Democratic presidential hopeful John F. Kerry, taking aim at President Bush's science policy, promised Monday that he would overturn a ban on federal funding of new stem cell lines, saying that as president he would be guided by "science . . . not ideology."
Beginning a week in which Kerry will speak about his science initiatives, the Massachusetts senator's campaign touted his endorsement by 48 Nobel Prize-winning scientists, who issued a letter saying Kerry would "restore science to its appropriate place in government and bring it back to the White House."
Kerry, speaking to a rain-soaked crowd at a downtown park, said he would increase funding for the National Institutes of Health, the National Science Foundation and the Energy Department to promote more scientific research. He did not offer specifics.
Kerry was making his first campaign trip to Colorado as the presumptive Democratic nominee. He flew here from a weekend stop at his vacation home in Nantucket, Mass., and attended a luncheon in the ski resort town of Aspen, where he raised $500,000.
Colorado has been a Republican stronghold, but Kerry hopes to make an issue of job losses in the state during the past four years.
Kerry suggested Monday that the country's leadership in science and technology was in doubt, citing "reports" that other countries are investing more in research. "America," he said, "has been losing its lead."
Steve Schmidt, a spokesman for the Bush campaign, disputed that characterization, saying that "only John Kerry would declare the country in scientific decline on a day when the country's first privately funded space trip is successfully completed. America is the world leader in patents, research and development and Nobel Prizes."
Schmidt said Bush's 2005 budget calls for $132 billion in research and development funding, which he said was a 44 percent increase since Bush took office.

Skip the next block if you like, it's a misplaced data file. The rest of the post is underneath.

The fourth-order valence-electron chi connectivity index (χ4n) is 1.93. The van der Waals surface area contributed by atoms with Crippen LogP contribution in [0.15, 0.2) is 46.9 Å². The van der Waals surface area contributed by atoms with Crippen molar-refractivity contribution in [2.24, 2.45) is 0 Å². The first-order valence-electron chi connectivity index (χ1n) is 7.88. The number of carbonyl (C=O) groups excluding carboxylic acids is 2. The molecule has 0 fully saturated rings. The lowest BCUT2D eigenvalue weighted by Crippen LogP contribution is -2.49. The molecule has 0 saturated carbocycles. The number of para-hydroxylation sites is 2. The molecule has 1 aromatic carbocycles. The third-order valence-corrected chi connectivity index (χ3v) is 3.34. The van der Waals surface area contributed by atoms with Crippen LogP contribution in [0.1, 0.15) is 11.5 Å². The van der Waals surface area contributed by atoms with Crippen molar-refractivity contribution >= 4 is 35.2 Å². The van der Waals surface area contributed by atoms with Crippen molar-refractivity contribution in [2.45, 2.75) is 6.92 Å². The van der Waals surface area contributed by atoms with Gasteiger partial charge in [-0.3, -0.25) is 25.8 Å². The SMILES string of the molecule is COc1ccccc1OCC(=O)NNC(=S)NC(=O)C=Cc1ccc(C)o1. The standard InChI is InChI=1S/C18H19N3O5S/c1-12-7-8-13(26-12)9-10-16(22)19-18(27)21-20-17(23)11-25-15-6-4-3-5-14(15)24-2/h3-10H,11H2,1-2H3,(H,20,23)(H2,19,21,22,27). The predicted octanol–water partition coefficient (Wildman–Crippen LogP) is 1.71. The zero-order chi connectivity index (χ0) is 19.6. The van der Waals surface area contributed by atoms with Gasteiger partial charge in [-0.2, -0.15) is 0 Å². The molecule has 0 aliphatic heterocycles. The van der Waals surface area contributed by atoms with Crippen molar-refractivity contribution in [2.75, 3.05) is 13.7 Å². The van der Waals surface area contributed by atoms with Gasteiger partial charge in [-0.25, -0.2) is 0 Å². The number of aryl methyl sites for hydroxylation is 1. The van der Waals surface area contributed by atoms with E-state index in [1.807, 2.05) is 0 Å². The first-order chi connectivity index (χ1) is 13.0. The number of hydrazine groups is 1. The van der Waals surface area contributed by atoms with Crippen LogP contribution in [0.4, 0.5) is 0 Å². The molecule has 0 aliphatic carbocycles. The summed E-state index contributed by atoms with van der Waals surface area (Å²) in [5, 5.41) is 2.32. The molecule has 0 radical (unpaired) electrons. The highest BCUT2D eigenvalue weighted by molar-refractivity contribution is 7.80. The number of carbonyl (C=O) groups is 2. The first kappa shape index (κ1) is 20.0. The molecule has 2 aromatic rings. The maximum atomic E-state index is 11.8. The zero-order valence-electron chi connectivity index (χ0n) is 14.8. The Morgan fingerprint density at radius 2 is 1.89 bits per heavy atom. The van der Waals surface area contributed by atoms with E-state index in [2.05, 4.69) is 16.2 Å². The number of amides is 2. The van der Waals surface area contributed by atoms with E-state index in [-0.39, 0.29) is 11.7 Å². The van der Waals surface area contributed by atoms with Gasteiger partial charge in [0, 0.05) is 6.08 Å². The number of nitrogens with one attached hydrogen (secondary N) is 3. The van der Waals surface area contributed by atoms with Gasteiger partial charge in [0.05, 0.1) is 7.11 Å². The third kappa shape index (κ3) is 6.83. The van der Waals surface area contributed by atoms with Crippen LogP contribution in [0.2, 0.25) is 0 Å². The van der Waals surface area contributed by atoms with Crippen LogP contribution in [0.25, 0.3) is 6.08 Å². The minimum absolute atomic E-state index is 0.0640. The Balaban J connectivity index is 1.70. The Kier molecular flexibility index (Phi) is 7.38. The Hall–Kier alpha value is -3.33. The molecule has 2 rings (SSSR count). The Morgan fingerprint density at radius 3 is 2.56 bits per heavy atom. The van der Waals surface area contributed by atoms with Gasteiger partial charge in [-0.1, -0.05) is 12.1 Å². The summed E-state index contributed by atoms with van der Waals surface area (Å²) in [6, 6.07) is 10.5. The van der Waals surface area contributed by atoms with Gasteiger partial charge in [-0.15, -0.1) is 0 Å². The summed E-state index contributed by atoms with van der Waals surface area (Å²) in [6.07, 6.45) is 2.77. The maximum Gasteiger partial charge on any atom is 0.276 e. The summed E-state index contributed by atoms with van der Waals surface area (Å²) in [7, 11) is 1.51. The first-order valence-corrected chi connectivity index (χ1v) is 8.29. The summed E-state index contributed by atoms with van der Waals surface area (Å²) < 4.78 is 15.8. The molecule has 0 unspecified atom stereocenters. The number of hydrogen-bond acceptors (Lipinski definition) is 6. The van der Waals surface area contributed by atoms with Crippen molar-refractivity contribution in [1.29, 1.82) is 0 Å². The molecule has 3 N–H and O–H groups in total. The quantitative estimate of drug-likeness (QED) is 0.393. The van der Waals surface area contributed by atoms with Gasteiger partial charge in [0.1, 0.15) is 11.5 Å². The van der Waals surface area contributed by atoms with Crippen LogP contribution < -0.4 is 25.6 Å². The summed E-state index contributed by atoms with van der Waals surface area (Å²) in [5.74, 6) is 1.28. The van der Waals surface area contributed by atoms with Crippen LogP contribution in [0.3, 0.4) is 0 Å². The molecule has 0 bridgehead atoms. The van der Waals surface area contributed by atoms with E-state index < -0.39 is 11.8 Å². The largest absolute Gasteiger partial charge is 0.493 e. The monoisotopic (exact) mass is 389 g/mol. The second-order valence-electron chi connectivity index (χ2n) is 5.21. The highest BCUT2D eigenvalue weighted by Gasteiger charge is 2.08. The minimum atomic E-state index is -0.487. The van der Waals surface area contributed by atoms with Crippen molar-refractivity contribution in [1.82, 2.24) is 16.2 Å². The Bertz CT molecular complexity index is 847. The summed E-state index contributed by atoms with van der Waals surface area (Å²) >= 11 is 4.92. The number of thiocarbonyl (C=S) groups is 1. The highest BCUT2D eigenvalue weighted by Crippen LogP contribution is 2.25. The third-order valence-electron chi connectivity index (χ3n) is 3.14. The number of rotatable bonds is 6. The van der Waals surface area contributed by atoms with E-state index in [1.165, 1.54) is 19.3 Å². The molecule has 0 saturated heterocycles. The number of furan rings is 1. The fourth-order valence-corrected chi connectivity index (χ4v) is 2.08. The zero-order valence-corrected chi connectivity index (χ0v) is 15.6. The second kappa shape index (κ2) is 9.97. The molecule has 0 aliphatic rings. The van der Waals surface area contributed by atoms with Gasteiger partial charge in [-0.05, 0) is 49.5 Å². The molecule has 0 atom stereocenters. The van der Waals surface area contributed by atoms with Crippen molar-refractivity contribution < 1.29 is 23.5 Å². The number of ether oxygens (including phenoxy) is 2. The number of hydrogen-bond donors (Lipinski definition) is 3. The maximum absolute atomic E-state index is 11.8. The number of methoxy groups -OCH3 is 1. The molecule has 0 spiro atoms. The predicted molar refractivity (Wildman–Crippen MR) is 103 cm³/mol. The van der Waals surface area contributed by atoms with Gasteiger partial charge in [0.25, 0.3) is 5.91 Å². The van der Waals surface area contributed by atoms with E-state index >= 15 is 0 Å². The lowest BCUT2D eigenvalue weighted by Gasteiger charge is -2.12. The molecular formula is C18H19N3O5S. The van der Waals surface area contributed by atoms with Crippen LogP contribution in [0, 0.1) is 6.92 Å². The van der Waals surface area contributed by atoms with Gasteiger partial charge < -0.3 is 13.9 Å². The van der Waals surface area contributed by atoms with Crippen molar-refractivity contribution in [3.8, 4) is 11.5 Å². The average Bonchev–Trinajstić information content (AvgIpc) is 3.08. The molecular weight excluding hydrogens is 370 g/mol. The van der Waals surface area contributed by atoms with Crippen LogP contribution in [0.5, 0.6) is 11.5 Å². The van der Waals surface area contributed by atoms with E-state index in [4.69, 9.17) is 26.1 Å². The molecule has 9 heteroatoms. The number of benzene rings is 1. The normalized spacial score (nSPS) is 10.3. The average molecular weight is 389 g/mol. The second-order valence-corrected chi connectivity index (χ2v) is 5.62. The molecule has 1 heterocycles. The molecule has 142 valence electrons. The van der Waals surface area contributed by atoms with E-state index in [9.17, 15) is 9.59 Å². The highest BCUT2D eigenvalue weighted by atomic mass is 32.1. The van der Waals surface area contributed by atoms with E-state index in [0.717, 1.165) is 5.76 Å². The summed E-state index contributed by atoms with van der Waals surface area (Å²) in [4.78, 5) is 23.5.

Kerry said that more than 100 million Americans have illnesses and injuries, including heart disease and cancer, that could be cured or treated with therapies derived from stem cell research. He specifically cited former first lady Nancy Reagan's support for stem cell research. Her husband, former president Ronald Reagan, had Alzheimer's disease.
Stem cell research has remained controversial because it relies, in part, on cells from destroyed human embryos. The Bush administration has permitted research and experimentation on some existing cell lines but has heeded religious groups that have raised ethical and moral concerns about developing new ones.
Kerry seemed to suggest that his administration would pursue a more liberal policy. "We must lift the barriers that stand in the way of stem cell research and push the boundaries of medical exploration so that researchers can find treatments that are there, if only they are allowed to look. And we should do this while providing strict ethical oversight. . . . It's about investing in the future of our country. And when I am your president, I won't let ideology and fear stand in the way."
In another development Monday, Vernon E. Jordan Jr., an adviser to former president Bill Clinton, officially joined the Kerry campaign as the lead debate negotiator. Jordan said he took the job because wants to see a "change in leadership" at the White House.
In his new role, Jordan will wrestle with a Republican counterpart over where the candidates will stand, who will speak first or last and which moderators will ask the first questions. Negotiators will work with the Commission on Presidential Debates.
"I think I have a responsibility not only to John Kerry but also to the American people to have a debate on issues and information that educates the electorate as opposed to entertaining the electorate," he said.
Jordan said he first considered a role in the campaign last week, when the candidate asked.
"I'm a good Democrat," he said. "And I'm ready for change, absolutely."
Staff writer Darryl Fears contributed to this report.